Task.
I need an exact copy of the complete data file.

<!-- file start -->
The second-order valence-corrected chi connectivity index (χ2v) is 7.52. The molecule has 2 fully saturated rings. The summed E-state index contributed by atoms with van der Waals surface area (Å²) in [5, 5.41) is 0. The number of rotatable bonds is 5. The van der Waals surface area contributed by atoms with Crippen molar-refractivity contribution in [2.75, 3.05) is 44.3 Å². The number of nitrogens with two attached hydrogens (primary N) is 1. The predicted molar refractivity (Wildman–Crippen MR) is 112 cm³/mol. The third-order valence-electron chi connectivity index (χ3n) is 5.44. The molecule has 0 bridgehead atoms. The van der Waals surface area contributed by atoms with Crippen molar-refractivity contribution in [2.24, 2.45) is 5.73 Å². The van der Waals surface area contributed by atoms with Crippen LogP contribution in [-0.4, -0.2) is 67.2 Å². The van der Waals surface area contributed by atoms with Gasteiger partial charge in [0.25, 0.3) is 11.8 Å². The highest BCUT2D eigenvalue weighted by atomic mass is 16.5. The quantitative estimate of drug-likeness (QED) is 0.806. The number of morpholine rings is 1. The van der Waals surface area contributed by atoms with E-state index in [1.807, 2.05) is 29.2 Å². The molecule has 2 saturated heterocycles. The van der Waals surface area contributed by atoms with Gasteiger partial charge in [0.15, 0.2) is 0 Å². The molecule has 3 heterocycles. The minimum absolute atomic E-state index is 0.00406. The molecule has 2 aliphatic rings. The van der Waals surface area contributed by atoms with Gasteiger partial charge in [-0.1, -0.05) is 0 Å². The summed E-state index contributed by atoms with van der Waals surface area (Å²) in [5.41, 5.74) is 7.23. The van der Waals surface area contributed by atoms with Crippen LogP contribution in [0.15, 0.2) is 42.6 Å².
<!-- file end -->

The second-order valence-corrected chi connectivity index (χ2v) is 7.52. The molecule has 2 fully saturated rings. The summed E-state index contributed by atoms with van der Waals surface area (Å²) in [5, 5.41) is 0. The number of rotatable bonds is 5. The van der Waals surface area contributed by atoms with Crippen molar-refractivity contribution in [2.75, 3.05) is 44.3 Å². The number of nitrogens with two attached hydrogens (primary N) is 1. The predicted molar refractivity (Wildman–Crippen MR) is 112 cm³/mol. The third-order valence-electron chi connectivity index (χ3n) is 5.44. The molecule has 0 bridgehead atoms. The van der Waals surface area contributed by atoms with Crippen molar-refractivity contribution in [2.24, 2.45) is 5.73 Å². The van der Waals surface area contributed by atoms with Crippen LogP contribution in [-0.4, -0.2) is 67.2 Å². The van der Waals surface area contributed by atoms with Gasteiger partial charge in [0.25, 0.3) is 11.8 Å². The highest BCUT2D eigenvalue weighted by atomic mass is 16.5. The quantitative estimate of drug-likeness (QED) is 0.806. The number of morpholine rings is 1. The van der Waals surface area contributed by atoms with E-state index in [1.807, 2.05) is 29.2 Å². The molecule has 2 saturated heterocycles. The van der Waals surface area contributed by atoms with Gasteiger partial charge in [0.15, 0.2) is 0 Å². The molecule has 3 heterocycles. The minimum absolute atomic E-state index is 0.00406. The molecule has 2 aliphatic rings. The van der Waals surface area contributed by atoms with Gasteiger partial charge in [-0.1, -0.05) is 0 Å². The summed E-state index contributed by atoms with van der Waals surface area (Å²) in [5.41, 5.74) is 7.23. The van der Waals surface area contributed by atoms with Crippen LogP contribution in [0.15, 0.2) is 42.6 Å².